Businesses often apply the law of effect to influence employee motivation and productivity. Reward systems, recognition programs, and other positive reinforcements can motivate employees to enhance their performance.

Examples of the Law of Effect

To better understand how the law of effect may apply in different contexts, let’s explore a few examples.


Educators often use the law of effect in the classroom when they incorporate positive reinforcement and negative punishment to help manage classroom behavior. 

Consider a classroom scenario where a diligent student completes their homework on time. The teacher recognizes this effort by praising the student, creating a positive consequence. This positive reinforcement increases the likelihood that the student will promptly submit assignments.

On the other hand, if a student disrupts the class with unruly behavior, the teacher may impose negative punishment by temporarily revoking a privilege, such as recess. This consequence uses the law of effect to discourage disruptive actions.


Parents and caregivers can also apply the law of effect to help children’s behavior through consequences. For example, when a child cleans their room, a parent might employ positive reinforcement by offering extra playtime or a small reward.

This positive consequence strengthens the connection between cleaning up and positive outcomes, encouraging the child to repeat the behavior.

On the flip side, if a child engages in undesirable behavior, such as not following rules, a parent might implement negative punishment. Temporarily taking away a beloved toy serves as a consequence to deter the undesirable behavior. In both cases, the law of effect guides parents using consequences to mold their children’s actions.


In the workplace, the law of effect influences employee behavior through positive reinforcement and negative punishment strategies. 

Imagine an employee achieving a challenging sales target; the employer publicly recognizes this accomplishment, providing positive reinforcement. The acknowledgment serves to strengthen the link between outstanding sales performance and positive outcomes, motivating the employee to stay productive.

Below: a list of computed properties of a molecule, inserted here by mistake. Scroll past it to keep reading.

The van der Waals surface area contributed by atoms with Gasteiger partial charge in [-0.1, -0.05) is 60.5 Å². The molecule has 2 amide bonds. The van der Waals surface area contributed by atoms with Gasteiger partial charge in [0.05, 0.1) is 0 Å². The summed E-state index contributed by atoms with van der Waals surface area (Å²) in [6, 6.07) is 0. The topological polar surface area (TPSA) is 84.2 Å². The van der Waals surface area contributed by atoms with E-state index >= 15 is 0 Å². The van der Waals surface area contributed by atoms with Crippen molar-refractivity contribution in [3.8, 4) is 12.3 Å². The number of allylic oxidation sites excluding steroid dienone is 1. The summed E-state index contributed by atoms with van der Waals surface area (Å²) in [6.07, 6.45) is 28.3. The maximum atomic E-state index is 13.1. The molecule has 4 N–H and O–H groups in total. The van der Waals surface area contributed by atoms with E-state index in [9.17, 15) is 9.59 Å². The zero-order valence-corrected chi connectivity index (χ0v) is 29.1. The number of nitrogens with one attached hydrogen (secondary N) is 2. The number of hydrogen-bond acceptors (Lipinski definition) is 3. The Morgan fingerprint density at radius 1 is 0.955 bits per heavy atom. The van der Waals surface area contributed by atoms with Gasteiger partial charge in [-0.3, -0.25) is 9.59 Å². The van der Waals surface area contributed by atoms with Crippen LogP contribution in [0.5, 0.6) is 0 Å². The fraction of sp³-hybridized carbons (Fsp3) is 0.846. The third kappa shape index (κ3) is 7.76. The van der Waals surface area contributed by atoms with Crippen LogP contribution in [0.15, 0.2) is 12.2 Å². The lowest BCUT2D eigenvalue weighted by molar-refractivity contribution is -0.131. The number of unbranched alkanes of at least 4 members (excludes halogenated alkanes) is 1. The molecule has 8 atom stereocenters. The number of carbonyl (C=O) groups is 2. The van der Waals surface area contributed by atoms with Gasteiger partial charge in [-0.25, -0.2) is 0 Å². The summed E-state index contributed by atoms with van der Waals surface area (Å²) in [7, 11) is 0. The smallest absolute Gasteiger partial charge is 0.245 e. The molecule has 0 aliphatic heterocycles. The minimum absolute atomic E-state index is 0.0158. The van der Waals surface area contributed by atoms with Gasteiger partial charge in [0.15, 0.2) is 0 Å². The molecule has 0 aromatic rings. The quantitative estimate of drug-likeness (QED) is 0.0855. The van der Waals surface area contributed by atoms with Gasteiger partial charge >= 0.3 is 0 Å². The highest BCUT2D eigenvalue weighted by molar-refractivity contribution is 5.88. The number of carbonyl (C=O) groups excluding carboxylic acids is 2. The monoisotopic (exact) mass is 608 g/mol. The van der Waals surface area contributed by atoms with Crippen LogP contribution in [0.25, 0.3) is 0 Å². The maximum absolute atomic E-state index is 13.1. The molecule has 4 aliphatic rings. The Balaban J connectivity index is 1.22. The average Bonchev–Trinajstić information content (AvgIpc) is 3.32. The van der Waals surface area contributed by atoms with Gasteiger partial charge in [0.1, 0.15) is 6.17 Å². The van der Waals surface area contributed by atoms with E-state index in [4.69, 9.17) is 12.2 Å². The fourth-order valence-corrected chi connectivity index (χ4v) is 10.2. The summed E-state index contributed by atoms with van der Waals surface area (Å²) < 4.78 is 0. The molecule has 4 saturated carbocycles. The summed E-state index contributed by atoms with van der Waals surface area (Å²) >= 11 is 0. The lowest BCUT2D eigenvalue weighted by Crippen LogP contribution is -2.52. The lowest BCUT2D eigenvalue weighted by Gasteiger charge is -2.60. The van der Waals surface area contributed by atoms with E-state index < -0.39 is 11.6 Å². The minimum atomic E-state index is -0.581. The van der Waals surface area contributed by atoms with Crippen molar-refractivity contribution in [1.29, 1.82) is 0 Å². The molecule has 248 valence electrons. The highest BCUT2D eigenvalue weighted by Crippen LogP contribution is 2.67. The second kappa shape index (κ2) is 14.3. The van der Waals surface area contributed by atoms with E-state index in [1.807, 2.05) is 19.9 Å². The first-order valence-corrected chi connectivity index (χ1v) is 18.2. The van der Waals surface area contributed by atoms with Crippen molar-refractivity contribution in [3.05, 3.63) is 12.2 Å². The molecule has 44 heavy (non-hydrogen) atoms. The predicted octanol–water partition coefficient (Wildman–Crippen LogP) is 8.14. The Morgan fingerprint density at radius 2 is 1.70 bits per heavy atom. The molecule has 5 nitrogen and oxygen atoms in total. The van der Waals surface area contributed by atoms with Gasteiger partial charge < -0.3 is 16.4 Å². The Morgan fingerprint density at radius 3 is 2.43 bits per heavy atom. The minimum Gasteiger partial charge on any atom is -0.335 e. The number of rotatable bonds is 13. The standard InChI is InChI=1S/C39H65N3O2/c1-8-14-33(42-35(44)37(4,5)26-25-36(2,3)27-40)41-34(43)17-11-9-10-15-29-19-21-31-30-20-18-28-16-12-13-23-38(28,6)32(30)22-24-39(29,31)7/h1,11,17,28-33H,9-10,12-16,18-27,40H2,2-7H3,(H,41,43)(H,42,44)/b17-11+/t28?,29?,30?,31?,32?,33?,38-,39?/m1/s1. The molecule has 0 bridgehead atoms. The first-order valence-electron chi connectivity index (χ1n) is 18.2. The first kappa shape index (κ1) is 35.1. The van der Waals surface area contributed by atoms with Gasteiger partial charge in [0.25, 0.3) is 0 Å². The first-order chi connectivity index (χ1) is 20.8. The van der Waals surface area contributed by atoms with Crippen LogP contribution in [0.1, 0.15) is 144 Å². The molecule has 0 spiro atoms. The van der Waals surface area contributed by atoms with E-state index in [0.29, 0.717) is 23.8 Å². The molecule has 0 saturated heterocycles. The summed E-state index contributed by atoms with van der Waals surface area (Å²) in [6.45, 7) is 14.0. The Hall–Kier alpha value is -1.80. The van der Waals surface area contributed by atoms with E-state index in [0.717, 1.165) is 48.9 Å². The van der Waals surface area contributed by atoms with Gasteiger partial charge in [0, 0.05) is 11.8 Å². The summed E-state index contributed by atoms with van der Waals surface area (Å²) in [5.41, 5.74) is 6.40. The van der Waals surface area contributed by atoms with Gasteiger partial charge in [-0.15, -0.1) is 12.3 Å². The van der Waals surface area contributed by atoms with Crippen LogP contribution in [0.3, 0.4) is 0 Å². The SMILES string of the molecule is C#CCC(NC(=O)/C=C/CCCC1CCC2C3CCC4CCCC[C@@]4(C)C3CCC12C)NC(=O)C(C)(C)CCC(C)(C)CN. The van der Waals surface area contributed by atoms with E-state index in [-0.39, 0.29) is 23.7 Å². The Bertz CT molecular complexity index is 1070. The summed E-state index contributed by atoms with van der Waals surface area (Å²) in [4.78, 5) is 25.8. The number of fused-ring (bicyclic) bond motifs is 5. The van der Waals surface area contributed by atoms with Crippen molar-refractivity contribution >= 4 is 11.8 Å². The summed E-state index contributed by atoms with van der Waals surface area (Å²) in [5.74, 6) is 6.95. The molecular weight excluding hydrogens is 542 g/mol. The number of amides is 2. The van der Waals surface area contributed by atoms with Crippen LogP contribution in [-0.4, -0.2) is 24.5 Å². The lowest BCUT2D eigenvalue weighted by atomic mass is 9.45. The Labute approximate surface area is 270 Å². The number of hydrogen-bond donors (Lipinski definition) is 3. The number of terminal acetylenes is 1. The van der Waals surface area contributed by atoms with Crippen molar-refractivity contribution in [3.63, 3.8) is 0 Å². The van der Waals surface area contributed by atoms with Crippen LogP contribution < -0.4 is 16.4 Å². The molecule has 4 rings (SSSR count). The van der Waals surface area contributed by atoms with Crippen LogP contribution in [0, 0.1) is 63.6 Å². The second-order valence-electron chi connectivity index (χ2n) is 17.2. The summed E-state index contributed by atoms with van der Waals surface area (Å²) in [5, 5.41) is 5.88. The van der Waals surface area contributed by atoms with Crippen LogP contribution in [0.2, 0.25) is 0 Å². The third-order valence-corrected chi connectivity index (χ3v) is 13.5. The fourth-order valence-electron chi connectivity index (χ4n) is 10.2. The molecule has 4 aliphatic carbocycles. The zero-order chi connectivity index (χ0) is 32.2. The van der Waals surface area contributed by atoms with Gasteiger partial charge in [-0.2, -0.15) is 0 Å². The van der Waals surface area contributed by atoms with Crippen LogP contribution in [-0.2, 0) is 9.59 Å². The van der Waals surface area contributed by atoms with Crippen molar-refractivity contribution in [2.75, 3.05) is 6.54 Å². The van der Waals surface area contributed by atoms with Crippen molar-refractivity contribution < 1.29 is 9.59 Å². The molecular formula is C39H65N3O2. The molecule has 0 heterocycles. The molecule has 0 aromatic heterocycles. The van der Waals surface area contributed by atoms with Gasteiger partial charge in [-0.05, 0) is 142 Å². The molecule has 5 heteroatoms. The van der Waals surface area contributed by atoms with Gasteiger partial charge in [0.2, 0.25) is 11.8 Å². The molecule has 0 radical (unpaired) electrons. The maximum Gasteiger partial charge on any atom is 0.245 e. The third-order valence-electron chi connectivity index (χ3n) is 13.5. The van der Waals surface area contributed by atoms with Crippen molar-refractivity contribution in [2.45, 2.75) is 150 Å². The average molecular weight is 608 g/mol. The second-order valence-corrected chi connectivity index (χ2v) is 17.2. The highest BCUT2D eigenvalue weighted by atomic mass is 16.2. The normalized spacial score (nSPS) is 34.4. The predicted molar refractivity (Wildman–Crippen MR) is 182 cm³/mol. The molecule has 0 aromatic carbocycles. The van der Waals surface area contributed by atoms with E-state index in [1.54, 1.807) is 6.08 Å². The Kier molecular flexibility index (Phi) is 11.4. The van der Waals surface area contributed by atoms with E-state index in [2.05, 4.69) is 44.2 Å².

Therapists can also use the law of effect to help guide clients toward positive behavioral changes. For example, a therapist might offer praise and acknowledgment when a client sticks with their treatment plan by attending therapy sessions and taking their medication as directed. This positive consequence reinforces the commitment to personal growth, encouraging continued participation in therapy. 

Limitations of the Law of Effect

While influential, the law of effect is not without criticism. One potential weakness is that it tends to oversimplify complex human behavior. Instead of acknowledging the role of cognitive processes, individual differences, and emotions, it reduces behavior to a simple stimulus-response mechanism.

Despite its limitations, the law of effect remains a fundamental concept in psychology, providing valuable insights into how behaviors are acquired and maintained.

Key Points to Remember

  • The law of effect, proposed by Edward Thorndike, states that behaviors followed by positive consequences are more likely to be repeated, while those followed by negative consequences are less likely to recur.
  • Positive consequences, or reinforcement, strengthen the likelihood of a behavior reoccurring, while negative consequences, or punishment, weaken that likelihood.
  • The concept is integral to operant conditioning, a form of learning that involves reinforcement and punishment to shape behavior.
  • Practical applications include education, parenting, therapy, and organizational management, where understanding and manipulating consequences can effectively influence behavior.